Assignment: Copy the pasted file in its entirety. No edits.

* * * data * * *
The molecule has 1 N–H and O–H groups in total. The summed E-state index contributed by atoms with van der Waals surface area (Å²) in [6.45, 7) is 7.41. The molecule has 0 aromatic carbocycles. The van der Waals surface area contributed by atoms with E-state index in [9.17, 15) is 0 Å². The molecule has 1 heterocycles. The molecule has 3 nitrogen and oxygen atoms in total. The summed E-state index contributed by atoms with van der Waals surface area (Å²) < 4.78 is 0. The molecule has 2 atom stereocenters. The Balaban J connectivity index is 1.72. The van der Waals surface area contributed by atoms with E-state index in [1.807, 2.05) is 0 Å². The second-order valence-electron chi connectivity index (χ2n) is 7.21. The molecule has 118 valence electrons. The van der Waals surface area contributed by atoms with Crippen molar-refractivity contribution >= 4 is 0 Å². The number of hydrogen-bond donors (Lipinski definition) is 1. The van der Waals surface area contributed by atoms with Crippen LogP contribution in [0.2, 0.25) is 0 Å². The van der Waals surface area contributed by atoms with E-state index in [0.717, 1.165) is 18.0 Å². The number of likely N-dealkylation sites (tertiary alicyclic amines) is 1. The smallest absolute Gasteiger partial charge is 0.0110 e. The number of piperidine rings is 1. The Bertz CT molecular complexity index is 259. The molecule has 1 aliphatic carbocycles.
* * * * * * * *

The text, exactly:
The molecule has 1 N–H and O–H groups in total. The summed E-state index contributed by atoms with van der Waals surface area (Å²) in [6.45, 7) is 7.41. The molecule has 0 aromatic carbocycles. The van der Waals surface area contributed by atoms with E-state index in [9.17, 15) is 0 Å². The molecule has 1 heterocycles. The molecule has 3 nitrogen and oxygen atoms in total. The summed E-state index contributed by atoms with van der Waals surface area (Å²) < 4.78 is 0. The molecule has 2 atom stereocenters. The Balaban J connectivity index is 1.72. The van der Waals surface area contributed by atoms with E-state index in [1.807, 2.05) is 0 Å². The second-order valence-electron chi connectivity index (χ2n) is 7.21. The molecule has 118 valence electrons. The van der Waals surface area contributed by atoms with Crippen molar-refractivity contribution >= 4 is 0 Å². The number of hydrogen-bond donors (Lipinski definition) is 1. The van der Waals surface area contributed by atoms with Crippen LogP contribution in [0.2, 0.25) is 0 Å². The van der Waals surface area contributed by atoms with E-state index in [0.717, 1.165) is 18.0 Å². The number of likely N-dealkylation sites (tertiary alicyclic amines) is 1. The smallest absolute Gasteiger partial charge is 0.0110 e. The number of piperidine rings is 1. The Bertz CT molecular complexity index is 259. The molecule has 1 aliphatic carbocycles.